UKGC Dismisses Inaccurate Report on Camelot and National Lottery

The UK Gambling Commission (UKGC) has denied rumors first announced by The Daily Telegraph that the regulator may have made up its mind who the next National Lottery concessionaire should be. 

Is Camelot Likely to Win the Bid?

The media suggested that Camelot Group, the current operator, remains in the lead, but these rumors have been swiftly refuted in one of the quickest reactions by the watchdog.

The article claimed that the UKGC had made a recommendation to Prime Minister Boris Johnson that Camelot should remain the operator of the National Lottery. However, the commission denied those reports, arguing that it was of the utmost importance that the process remains anonymous lest it infringes on its integrity. 

The reporting was dismissed as false and was followed up by further clarification by the commission:

“The Board of Commissioners make the final decision and will inform the Government when the final decision is made.”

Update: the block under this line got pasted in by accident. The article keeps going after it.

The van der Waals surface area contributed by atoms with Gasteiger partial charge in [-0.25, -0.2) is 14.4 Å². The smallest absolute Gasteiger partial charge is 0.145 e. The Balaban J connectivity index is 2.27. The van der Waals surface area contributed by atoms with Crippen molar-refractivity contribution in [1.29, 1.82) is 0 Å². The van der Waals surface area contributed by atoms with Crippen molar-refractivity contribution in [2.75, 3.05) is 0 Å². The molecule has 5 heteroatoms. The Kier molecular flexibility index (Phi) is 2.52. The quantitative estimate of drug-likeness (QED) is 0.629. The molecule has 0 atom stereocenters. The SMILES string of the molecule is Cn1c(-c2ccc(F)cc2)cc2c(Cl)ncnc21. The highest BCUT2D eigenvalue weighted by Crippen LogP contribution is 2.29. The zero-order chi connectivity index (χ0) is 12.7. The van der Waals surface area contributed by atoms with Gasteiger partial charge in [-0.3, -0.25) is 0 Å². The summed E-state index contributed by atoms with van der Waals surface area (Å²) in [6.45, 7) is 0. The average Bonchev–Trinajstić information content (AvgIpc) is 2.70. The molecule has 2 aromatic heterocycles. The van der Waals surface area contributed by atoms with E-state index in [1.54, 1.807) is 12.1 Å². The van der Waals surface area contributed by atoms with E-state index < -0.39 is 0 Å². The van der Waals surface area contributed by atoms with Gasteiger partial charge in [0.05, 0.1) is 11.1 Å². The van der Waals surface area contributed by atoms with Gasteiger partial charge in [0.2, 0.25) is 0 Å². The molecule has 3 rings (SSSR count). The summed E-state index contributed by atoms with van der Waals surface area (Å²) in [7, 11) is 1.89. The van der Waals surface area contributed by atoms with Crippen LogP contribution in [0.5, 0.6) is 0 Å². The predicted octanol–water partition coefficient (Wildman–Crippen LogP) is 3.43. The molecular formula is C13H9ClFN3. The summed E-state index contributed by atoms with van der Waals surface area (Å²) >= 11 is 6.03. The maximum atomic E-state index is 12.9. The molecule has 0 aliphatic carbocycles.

UKGC

The UKGC called the report based on false and inaccurate information and that the commission had reached out to the website to “remove the article in its current form from the newspaper’s website.” 

Stiff Competition for Lottery Concession 

The matter is particularly sensitive as it involves competing bids by some of the biggest gambling operators in Europe. Allwyn, Sisal, and Northern-&-Shell are all neck-and-neck and hoping to become the next National Lottery operator. Camelot Group may also retain its position depending on what decision is reached in the end. 

Some companies have been more optimistic than others about their success in the bidding process. For example, Allwyn has already appointed Justin King as head of lottery operations in the United Kingdom. Whether he is going to be responsible for UK lottery operations will depend on Allwyn winning the bid, though. 

Meanwhile, Flutter CEO Peter Jackson has tried to deliver a more high-strung argument, arguing that Sisal should be winning the bid, as this would bring the National Lottery under British control at long last. Sisal is being acquired by Flutter Entertainment which is an FTSE100 company. 

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